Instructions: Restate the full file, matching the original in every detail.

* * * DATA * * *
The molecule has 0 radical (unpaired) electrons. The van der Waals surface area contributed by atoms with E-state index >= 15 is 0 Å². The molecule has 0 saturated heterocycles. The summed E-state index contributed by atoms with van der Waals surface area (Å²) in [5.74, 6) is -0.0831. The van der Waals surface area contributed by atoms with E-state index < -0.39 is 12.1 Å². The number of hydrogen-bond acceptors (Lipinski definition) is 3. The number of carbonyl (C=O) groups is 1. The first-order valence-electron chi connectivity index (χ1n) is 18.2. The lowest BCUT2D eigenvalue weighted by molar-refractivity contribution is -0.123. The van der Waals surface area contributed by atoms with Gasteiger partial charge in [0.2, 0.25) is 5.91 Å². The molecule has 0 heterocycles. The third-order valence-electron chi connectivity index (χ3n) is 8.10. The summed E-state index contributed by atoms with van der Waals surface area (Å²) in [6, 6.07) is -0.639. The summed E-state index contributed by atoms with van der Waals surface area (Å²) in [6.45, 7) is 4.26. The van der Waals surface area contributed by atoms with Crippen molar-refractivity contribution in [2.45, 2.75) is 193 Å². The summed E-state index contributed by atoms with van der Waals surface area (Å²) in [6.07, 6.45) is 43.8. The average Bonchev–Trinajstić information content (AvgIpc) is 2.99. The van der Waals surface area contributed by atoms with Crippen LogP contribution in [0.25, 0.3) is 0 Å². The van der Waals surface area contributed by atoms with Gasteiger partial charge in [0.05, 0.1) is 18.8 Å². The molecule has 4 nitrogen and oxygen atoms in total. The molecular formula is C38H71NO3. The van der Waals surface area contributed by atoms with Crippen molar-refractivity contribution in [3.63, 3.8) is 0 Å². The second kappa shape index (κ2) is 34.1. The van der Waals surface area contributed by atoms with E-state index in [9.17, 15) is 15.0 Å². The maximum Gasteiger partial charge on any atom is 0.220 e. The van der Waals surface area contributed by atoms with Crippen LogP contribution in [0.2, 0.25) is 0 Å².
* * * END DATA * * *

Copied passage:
The molecule has 0 radical (unpaired) electrons. The van der Waals surface area contributed by atoms with E-state index >= 15 is 0 Å². The molecule has 0 saturated heterocycles. The summed E-state index contributed by atoms with van der Waals surface area (Å²) in [5.74, 6) is -0.0831. The van der Waals surface area contributed by atoms with E-state index < -0.39 is 12.1 Å². The number of hydrogen-bond acceptors (Lipinski definition) is 3. The number of carbonyl (C=O) groups is 1. The first-order valence-electron chi connectivity index (χ1n) is 18.2. The lowest BCUT2D eigenvalue weighted by molar-refractivity contribution is -0.123. The van der Waals surface area contributed by atoms with Gasteiger partial charge in [0.2, 0.25) is 5.91 Å². The molecule has 0 heterocycles. The third-order valence-electron chi connectivity index (χ3n) is 8.10. The summed E-state index contributed by atoms with van der Waals surface area (Å²) in [6, 6.07) is -0.639. The summed E-state index contributed by atoms with van der Waals surface area (Å²) in [6.45, 7) is 4.26. The van der Waals surface area contributed by atoms with Crippen molar-refractivity contribution in [2.45, 2.75) is 193 Å². The summed E-state index contributed by atoms with van der Waals surface area (Å²) in [6.07, 6.45) is 43.8. The average Bonchev–Trinajstić information content (AvgIpc) is 2.99. The van der Waals surface area contributed by atoms with Crippen LogP contribution in [0.25, 0.3) is 0 Å². The van der Waals surface area contributed by atoms with Gasteiger partial charge in [0.05, 0.1) is 18.8 Å². The molecule has 4 nitrogen and oxygen atoms in total. The molecular formula is C38H71NO3. The van der Waals surface area contributed by atoms with Crippen molar-refractivity contribution in [3.63, 3.8) is 0 Å². The second kappa shape index (κ2) is 34.1. The van der Waals surface area contributed by atoms with E-state index in [9.17, 15) is 15.0 Å². The maximum Gasteiger partial charge on any atom is 0.220 e. The van der Waals surface area contributed by atoms with Crippen LogP contribution in [0.2, 0.25) is 0 Å².